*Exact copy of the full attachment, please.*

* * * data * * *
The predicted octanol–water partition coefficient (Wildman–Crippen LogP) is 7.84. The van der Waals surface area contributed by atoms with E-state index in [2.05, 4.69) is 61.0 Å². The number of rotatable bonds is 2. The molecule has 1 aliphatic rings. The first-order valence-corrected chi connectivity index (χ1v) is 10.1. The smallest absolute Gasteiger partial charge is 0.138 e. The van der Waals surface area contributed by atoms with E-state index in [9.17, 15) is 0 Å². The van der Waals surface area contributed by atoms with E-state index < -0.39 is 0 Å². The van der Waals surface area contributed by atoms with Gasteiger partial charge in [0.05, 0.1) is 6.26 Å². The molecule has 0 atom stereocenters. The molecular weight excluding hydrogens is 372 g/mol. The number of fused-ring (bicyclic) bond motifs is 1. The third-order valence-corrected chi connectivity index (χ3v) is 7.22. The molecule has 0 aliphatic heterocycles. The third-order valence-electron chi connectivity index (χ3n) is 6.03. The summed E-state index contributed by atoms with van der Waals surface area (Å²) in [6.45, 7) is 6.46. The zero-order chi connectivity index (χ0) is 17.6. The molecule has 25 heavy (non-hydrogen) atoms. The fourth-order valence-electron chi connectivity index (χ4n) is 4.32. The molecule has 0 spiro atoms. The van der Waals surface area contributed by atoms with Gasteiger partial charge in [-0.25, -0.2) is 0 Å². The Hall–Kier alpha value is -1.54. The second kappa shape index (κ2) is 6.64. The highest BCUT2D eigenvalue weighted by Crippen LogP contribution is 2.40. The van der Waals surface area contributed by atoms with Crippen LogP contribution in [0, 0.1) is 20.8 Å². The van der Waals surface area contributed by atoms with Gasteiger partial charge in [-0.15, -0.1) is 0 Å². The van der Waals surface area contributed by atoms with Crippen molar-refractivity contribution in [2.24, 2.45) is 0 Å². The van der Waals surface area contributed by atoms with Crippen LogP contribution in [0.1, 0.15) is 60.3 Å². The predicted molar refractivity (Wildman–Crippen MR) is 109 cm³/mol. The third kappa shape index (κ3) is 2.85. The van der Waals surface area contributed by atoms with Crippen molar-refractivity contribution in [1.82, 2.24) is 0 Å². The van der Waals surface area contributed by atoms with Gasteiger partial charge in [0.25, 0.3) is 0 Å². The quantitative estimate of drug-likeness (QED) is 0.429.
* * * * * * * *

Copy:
The predicted octanol–water partition coefficient (Wildman–Crippen LogP) is 7.84. The van der Waals surface area contributed by atoms with E-state index in [2.05, 4.69) is 61.0 Å². The number of rotatable bonds is 2. The molecule has 1 aliphatic rings. The first-order valence-corrected chi connectivity index (χ1v) is 10.1. The smallest absolute Gasteiger partial charge is 0.138 e. The van der Waals surface area contributed by atoms with E-state index in [9.17, 15) is 0 Å². The van der Waals surface area contributed by atoms with E-state index < -0.39 is 0 Å². The van der Waals surface area contributed by atoms with Gasteiger partial charge in [0.05, 0.1) is 6.26 Å². The molecule has 0 atom stereocenters. The molecular weight excluding hydrogens is 372 g/mol. The number of fused-ring (bicyclic) bond motifs is 1. The third-order valence-corrected chi connectivity index (χ3v) is 7.22. The molecule has 0 aliphatic heterocycles. The third-order valence-electron chi connectivity index (χ3n) is 6.03. The summed E-state index contributed by atoms with van der Waals surface area (Å²) in [6.45, 7) is 6.46. The zero-order chi connectivity index (χ0) is 17.6. The molecule has 25 heavy (non-hydrogen) atoms. The fourth-order valence-electron chi connectivity index (χ4n) is 4.32. The molecule has 0 spiro atoms. The van der Waals surface area contributed by atoms with Gasteiger partial charge in [-0.25, -0.2) is 0 Å². The Hall–Kier alpha value is -1.54. The second kappa shape index (κ2) is 6.64. The highest BCUT2D eigenvalue weighted by Crippen LogP contribution is 2.40. The van der Waals surface area contributed by atoms with Crippen LogP contribution in [0, 0.1) is 20.8 Å². The van der Waals surface area contributed by atoms with Gasteiger partial charge in [-0.15, -0.1) is 0 Å². The van der Waals surface area contributed by atoms with Crippen molar-refractivity contribution in [2.24, 2.45) is 0 Å². The van der Waals surface area contributed by atoms with Crippen LogP contribution in [0.1, 0.15) is 60.3 Å². The predicted molar refractivity (Wildman–Crippen MR) is 109 cm³/mol. The third kappa shape index (κ3) is 2.85. The van der Waals surface area contributed by atoms with Crippen molar-refractivity contribution in [1.82, 2.24) is 0 Å². The van der Waals surface area contributed by atoms with Gasteiger partial charge in [0.25, 0.3) is 0 Å². The quantitative estimate of drug-likeness (QED) is 0.429.